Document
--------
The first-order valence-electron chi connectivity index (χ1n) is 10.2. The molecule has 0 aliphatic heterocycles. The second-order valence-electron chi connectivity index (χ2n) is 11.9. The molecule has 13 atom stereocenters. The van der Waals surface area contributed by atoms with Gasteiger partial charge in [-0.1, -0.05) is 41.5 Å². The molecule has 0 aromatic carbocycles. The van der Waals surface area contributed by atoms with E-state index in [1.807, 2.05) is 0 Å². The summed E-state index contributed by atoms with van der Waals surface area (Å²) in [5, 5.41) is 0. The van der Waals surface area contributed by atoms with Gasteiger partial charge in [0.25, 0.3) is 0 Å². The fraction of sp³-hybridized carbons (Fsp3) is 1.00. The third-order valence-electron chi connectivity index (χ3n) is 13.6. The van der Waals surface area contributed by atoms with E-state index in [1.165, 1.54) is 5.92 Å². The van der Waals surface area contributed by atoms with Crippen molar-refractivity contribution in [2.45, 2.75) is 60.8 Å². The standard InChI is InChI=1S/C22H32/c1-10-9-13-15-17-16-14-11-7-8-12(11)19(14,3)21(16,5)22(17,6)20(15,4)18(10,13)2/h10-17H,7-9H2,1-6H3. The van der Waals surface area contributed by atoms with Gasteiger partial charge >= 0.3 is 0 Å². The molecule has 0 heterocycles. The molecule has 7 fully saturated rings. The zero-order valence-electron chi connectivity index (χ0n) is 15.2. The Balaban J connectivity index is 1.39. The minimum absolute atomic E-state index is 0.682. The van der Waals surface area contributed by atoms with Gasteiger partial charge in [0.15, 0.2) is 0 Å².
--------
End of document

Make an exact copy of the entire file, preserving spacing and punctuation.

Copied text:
The first-order valence-electron chi connectivity index (χ1n) is 10.2. The molecule has 0 aliphatic heterocycles. The second-order valence-electron chi connectivity index (χ2n) is 11.9. The molecule has 13 atom stereocenters. The van der Waals surface area contributed by atoms with Gasteiger partial charge in [-0.1, -0.05) is 41.5 Å². The molecule has 0 aromatic carbocycles. The van der Waals surface area contributed by atoms with E-state index in [1.807, 2.05) is 0 Å². The summed E-state index contributed by atoms with van der Waals surface area (Å²) in [5, 5.41) is 0. The van der Waals surface area contributed by atoms with Gasteiger partial charge in [0.25, 0.3) is 0 Å². The fraction of sp³-hybridized carbons (Fsp3) is 1.00. The third-order valence-electron chi connectivity index (χ3n) is 13.6. The van der Waals surface area contributed by atoms with E-state index in [1.165, 1.54) is 5.92 Å². The van der Waals surface area contributed by atoms with Crippen molar-refractivity contribution in [2.45, 2.75) is 60.8 Å². The standard InChI is InChI=1S/C22H32/c1-10-9-13-15-17-16-14-11-7-8-12(11)19(14,3)21(16,5)22(17,6)20(15,4)18(10,13)2/h10-17H,7-9H2,1-6H3. The van der Waals surface area contributed by atoms with Gasteiger partial charge >= 0.3 is 0 Å². The molecule has 0 heterocycles. The molecule has 7 fully saturated rings. The zero-order valence-electron chi connectivity index (χ0n) is 15.2. The Balaban J connectivity index is 1.39. The minimum absolute atomic E-state index is 0.682. The van der Waals surface area contributed by atoms with Gasteiger partial charge in [0.15, 0.2) is 0 Å².